Image: Pole exercise routine
Damian Dovarganes  /  AP
Teri Jaworski performs her pole routine during a workout session at the ‘S Factor’ dance studio. 
updated 2/24/2004 10:41:17 AM ET 2004-02-24T15:41:17

Once reserved for the privacy of a men’s club, pole dancing is turning up in unexpected places. Health clubs and dance studios offering the slow grind are attracting women who might have otherwise settled for a step class.

“You let your hair down, and it’s that girl’s club, slumber party feel,” said Teri Jaworksi, who works out at the S Factor, an all-women studio in Los Angeles.

It counts as exercise because it leaves you extremely winded, she said.

Crunch, an urban-oriented subsidiary of Bally Total Fitness with about 30 clubs nationwide, prides itself on offering something different. Strip classes, with or without poles, are no challenge in popularity to step or other big-name dance routines, but they have found a niche among the daring.

“You are becoming a stripper for an hour,” said aerobics instructor David Doyle, who leads a cardio aerobics class at a Crunch Fitness club in Chicago. “It’s average people who want to do something that is not average.”

Strip and pole classes are generating interest in the city, Doyle said, but they’re not for every town.

“As far as, is it ready for Kansas, is Kansas ready for it? That is the question,” he said.

Yet, the classes could be more widely available than Doyle perceives.

Detachable poles for the home
Businessman Randy Blacker, of San Jose, Calif., has patented detachable poles that can be installed in homes and stored discreetly out of sight when not in use. His company, Pacific International Marketing and Promotion, has been selling them for two years, including mail order, to just about every state, he said.

Strip aerobics routines are available on videos as well as in the gym, and Blacker said the poles can be part of a good workout. “You are doing regular aerobics mixed with the pole,” he said. “The unique thing is, it’s a sexy workout.”

The majority of people in Doyle’s class, about 99 percent, have never been this exposed in public but seemed to welcome the opportunity to unwind. The feeling is, “I just worked in a 9 to 5 job all day, and now I get to dance against a pole,” he said.

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Generally, the dancers are women. The class, held once a week at a Crunch club that opened this month, accepts men, but few have tried it, Doyle said.

Crunch offers cardio strip in all its markets and class sizes vary from 20 to 40. The Chicago class usually has about 30 participants.

Despite the name, the class doesn’t encourage nudity. Those who feel the urge to remove something usually have prepared by wearing something extra — a T-shirt, for instance, so they can strip down to a halter top, Doyle said. “It depends on how creative you want to be and how uninhibited you want to be.”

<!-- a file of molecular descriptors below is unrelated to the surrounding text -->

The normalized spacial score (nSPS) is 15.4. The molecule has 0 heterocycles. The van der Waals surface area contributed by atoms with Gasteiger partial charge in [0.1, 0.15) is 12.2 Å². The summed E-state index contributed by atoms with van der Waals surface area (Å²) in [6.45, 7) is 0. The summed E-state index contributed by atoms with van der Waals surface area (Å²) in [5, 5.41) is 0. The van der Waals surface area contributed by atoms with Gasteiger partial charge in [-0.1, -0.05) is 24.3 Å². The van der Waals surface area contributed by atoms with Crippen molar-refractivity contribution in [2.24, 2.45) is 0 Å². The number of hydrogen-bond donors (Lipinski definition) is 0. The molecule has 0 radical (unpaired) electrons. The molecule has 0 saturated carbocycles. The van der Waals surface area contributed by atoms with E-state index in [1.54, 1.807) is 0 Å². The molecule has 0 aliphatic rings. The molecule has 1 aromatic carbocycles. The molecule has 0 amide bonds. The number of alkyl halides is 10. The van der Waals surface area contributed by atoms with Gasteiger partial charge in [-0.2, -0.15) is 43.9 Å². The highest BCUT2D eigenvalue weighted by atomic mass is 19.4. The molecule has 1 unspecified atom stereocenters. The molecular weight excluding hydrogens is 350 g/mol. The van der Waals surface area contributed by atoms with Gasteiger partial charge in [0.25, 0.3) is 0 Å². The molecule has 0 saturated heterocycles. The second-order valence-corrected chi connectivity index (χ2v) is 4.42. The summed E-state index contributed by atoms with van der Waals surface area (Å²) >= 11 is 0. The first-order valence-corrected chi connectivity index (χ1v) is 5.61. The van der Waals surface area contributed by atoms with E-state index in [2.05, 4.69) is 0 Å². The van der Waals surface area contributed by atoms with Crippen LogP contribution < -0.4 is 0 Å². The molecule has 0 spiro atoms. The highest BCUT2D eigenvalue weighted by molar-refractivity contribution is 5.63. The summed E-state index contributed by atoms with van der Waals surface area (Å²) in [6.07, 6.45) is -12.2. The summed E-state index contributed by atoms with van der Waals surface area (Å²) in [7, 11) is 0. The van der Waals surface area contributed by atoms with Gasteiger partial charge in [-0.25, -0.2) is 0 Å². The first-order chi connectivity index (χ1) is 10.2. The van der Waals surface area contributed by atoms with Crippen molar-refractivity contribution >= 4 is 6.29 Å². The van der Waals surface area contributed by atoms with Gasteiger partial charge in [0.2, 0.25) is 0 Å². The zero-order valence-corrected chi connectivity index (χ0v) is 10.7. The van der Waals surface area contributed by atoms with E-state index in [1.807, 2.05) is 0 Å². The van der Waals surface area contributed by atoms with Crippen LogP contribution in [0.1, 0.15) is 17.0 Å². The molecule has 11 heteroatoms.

Similarly, with pole dancing — some do, some don’t. “The folks that don’t, that’s OK, too, as long as they feel comfortable enough to be there,” Doyle said. “For the most part, people after the first 15 minutes get over the shyness factor.”

The new dance partner
Once past that hurdle, sexual expressiveness takes over. “It becomes the dance partner. A lot of movement is around that pole,” Doyle said.

In cardio strip, participants follow the standard routine for group exercise classes — 10-minute warm-up, 40-minute aerobic workout, 10-minute cool-down.

At the S Factor, the pole and the strip serve different purposes.

“We do a little aerobics, but it’s more like a sensual yoga,” said actress Sheila Kelley, who created what she calls the S Factor workout. Her classes are for women only; the S in the name describes the curve of a woman’s body.

Kelley learned about strip and pole exercise through “Dancing at the Blue Iguana,” a movie she produced in which she played a dancer in a Los Angeles strip club. She returned to strip aerobics and pole dancing to lose the 50 pounds she gained after the birth of her second child.

The exercise turned into a business. Kelley now has a 2,800-foot studio with three poles and eight instructors, a video (no pole) and a book (pole work included).

The class is as much about being female as about being fit.

“Most of the times, we just want to move our body into its own shape,” Kelley said. “It feels good to do that. The stripping is totally optional, and that’s the playful part.”

Jaworksi discovered the hip sway she learned in class had other powers when she showed it to a male friend. “I was just demonstrating, and I saw the look on his face,” she said. “If you move your body in a very female way, the male mind is programmed to respond, and you get that reaction. It’s fascinating.”

© 2012 The Associated Press. All rights reserved. This material may not be published, broadcast, rewritten or redistributed.


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